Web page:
Ron Howard was probably one of the most beloved and best child actors of all times. He has since became one of the greatest directors. In his interview with the editor of AARP the Magazine, he attributes his success to learning from the many actors he has worked with. Not only his TV dad, Andy Griffith, but others such as John Wayne had a big impact on his life as he grew up in the film industry. He has listened to each one of these people and found out what it was that has made them great, not only in their careers but in their private lives as well. They taught him along the way that to be a great actor, you have to become the character you are portraying. You have to truly know that person and understand what makes them tick in order to portray them on screen in a more believable way.
As a director myself, it is my job to get the actors to truly become the characters they are playing. Just like the actors, I first need to know each character and how I want them portrayed. I want the audience to have sympathy for the characters and be able to relate to them. I also need to be able to help the actors feel how their roles need to play out. This can be the most challenging part of my job, as I also need to understand each of the actors and what their strengths and weaknesses are. I also have to have a good understanding of each one of them personally so that we can work well together and get the most out of every role. Being in harmony with the actors helps bring the full emotion and humanity into each scene.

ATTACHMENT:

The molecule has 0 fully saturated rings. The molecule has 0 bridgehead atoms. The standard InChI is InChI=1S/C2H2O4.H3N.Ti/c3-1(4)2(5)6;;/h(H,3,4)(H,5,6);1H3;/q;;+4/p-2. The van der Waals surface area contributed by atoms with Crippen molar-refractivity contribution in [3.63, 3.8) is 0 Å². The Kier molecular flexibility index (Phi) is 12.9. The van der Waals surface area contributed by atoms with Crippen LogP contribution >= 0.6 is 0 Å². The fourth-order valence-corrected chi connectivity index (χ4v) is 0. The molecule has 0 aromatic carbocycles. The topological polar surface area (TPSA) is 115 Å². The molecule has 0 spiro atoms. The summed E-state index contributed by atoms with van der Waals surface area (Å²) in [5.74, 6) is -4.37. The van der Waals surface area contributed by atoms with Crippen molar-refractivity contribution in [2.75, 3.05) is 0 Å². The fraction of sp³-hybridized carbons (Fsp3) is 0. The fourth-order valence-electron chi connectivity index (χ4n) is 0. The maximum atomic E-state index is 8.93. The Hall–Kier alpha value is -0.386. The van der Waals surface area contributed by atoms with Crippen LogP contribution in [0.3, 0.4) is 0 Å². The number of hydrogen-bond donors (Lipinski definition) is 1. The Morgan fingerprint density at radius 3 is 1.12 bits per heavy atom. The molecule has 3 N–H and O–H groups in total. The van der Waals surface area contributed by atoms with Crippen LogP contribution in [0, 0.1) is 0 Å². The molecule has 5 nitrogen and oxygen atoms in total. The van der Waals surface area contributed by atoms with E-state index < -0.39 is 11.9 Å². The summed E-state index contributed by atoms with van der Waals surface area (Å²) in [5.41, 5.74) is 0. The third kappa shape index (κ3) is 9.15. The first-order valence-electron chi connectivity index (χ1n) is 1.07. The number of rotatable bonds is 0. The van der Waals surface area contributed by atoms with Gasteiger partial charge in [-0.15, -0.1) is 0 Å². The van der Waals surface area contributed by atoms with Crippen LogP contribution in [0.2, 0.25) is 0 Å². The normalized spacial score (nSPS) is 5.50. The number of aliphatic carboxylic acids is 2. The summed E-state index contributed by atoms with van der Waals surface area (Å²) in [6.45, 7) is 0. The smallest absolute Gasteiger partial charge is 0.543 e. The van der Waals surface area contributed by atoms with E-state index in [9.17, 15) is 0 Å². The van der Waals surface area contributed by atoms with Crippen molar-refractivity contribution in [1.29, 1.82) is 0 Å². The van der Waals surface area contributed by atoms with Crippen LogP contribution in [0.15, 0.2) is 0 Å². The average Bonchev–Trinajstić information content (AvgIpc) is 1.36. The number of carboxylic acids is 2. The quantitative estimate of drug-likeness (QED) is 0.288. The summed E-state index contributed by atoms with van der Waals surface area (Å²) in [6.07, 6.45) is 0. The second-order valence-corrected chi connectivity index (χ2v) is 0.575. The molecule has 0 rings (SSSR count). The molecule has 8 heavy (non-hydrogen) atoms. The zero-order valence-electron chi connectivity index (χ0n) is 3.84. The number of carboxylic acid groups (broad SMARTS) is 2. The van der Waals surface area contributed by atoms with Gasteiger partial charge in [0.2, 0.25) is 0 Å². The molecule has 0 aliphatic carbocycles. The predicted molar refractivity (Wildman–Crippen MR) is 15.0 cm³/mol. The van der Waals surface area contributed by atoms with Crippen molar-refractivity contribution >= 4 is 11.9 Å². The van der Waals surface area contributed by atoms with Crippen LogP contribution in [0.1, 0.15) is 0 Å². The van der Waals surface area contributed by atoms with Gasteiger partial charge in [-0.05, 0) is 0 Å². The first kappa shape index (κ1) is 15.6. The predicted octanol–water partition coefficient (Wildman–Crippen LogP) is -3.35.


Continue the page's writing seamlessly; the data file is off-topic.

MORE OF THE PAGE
I have found that my skills as a director have spilled over into my personal life and have made me a better person. Being able to work with actors and help them to step out of their self and into the mind and body of their character takes work. I have developed the skill of listening to each person and having empathy for what they are going through. I use this in my every day life as well, and try to put myself in another person’s shoes as I interact with them. Each person reacts differently to similar situations because of many things, whether it is their background, their current station in life, or simply due to what is happening in their life that day. By being aware of the possibilities, I can more fully engage with that person. I am not so quick to rush to judgment of the person.
If we each could learn to be more like this, we could be “directors” in our own lives. This would serve us all well in any situation and with whomever we come into contact with, regardless of race, creed, religion, or other differences. With such tolerances and harmony, this planet could become a much more peaceful place for all to enjoy – leading to more happy endings!